Dali's old town is the definition of charming: tiled roofs with corners curled like elf shoes and Bai women hanging tie-dye and batik fabrics out to dry in the alleys. Everything is a splash of color over a canvas of slate-gray. It's the kind of place that caters to backpackers with no travel plans. And the number of foreigner-run pizza joints, pubs and coffee shops suggests that more than a few such travelers have settled in for good. I sat down to a late night dinner in a Tibetan restaurant and was greeted with an English menu while Manu Chao serenaded me in French and Spanish over the sound system. It was all a little trippy (this was supposed to be rural China after all), and the food was unlike anything I'd eaten anywhere else in the world—goat cheese flattened and fried like a tortilla chip and a seasoned mash potato dish known locally as "grandma potatoes," both totally delicious. Dali sucked me in. I found a cheap room in a quiet courtyard hotel run by a Bai family. I found a better Indian restaurant than any in Shanghai. I discovered that fried cheese and large bottles of weak Chinese beer complement each other nicely. I stayed three days longer than planned.
Contender No. 2: Lijiang
And what of Lijiang—Dali's nemesis? Ninety percent of me wanted to trust my Norwegian friend and skip it, but in the end I had to check it out. Lijiang makes a killer first impression. Jade Dragon Snow Mountain, Lijiang's Mt. Rainier, looms above the city. The old town, known as Dayan, looks like a bunch of graphite scribbles creeping up the side of the hill. People like the maze-like quality of Dayan; they like "getting lost" in the stone warrens, crossing picturesque foot-bridges over streams and "discovering" little shops and cafés.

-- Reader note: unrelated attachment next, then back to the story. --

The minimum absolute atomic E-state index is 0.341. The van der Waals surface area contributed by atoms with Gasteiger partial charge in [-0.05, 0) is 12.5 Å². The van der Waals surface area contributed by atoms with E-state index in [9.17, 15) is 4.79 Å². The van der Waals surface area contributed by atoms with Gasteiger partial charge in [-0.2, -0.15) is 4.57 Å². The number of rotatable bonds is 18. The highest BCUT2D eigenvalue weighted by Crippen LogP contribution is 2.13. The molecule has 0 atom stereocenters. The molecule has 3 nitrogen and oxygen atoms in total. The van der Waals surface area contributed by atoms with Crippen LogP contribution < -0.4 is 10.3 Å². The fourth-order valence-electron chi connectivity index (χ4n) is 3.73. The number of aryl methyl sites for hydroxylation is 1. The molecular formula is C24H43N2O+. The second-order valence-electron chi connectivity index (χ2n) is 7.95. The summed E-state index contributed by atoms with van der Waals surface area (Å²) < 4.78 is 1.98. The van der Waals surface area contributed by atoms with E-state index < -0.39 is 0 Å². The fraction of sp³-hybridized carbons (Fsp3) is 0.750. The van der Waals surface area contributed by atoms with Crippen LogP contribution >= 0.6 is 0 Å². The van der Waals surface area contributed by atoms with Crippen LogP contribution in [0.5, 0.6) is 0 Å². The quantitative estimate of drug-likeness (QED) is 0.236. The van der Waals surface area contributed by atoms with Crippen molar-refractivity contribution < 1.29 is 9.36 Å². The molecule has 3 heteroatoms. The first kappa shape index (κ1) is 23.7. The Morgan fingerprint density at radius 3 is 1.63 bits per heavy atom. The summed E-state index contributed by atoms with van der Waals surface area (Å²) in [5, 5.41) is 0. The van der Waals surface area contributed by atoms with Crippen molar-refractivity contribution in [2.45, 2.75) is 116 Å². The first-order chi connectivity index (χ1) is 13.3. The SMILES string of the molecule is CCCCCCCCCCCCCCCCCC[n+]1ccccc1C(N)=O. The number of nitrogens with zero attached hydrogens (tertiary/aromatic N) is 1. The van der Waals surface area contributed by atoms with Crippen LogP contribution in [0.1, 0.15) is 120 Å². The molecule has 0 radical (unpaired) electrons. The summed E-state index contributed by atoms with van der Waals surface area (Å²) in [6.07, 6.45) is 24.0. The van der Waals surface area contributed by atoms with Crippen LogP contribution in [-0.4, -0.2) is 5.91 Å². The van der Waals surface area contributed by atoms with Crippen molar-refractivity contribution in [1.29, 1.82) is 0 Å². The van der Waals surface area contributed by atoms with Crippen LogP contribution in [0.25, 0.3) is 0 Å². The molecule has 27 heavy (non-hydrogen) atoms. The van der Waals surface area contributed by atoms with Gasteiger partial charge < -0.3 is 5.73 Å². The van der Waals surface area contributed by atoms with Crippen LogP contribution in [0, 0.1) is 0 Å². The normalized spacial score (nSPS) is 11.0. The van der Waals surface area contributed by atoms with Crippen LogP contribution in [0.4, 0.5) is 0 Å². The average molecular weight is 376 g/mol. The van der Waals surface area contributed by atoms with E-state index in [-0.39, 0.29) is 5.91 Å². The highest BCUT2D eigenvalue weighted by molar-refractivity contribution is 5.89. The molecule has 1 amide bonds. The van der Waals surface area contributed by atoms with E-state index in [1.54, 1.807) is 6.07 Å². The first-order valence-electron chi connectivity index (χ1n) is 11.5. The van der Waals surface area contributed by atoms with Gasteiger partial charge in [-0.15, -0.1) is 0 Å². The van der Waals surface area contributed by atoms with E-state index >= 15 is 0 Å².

For me such quaintness was claustrophobic and I really did get lost, with each stall selling carvings and scarves looking exactly like the one next to it. Lijiang was long one of China's most popular backpacker destinations, but Yunnan's development as a tourist destination for the crowd that requires such things as plane tickets and hotel reservations began to change that. That change accelerated when many hastily-built new hotels crumbled in an earthquake a decade ago, while the old town stood practically unscathed. Developers were impressed and moved on Dayan, so that today it's possible to stay in a number of courtyard hotels occupying original and rebuilt structures (though the "new town" was unfortunately also rebuilt).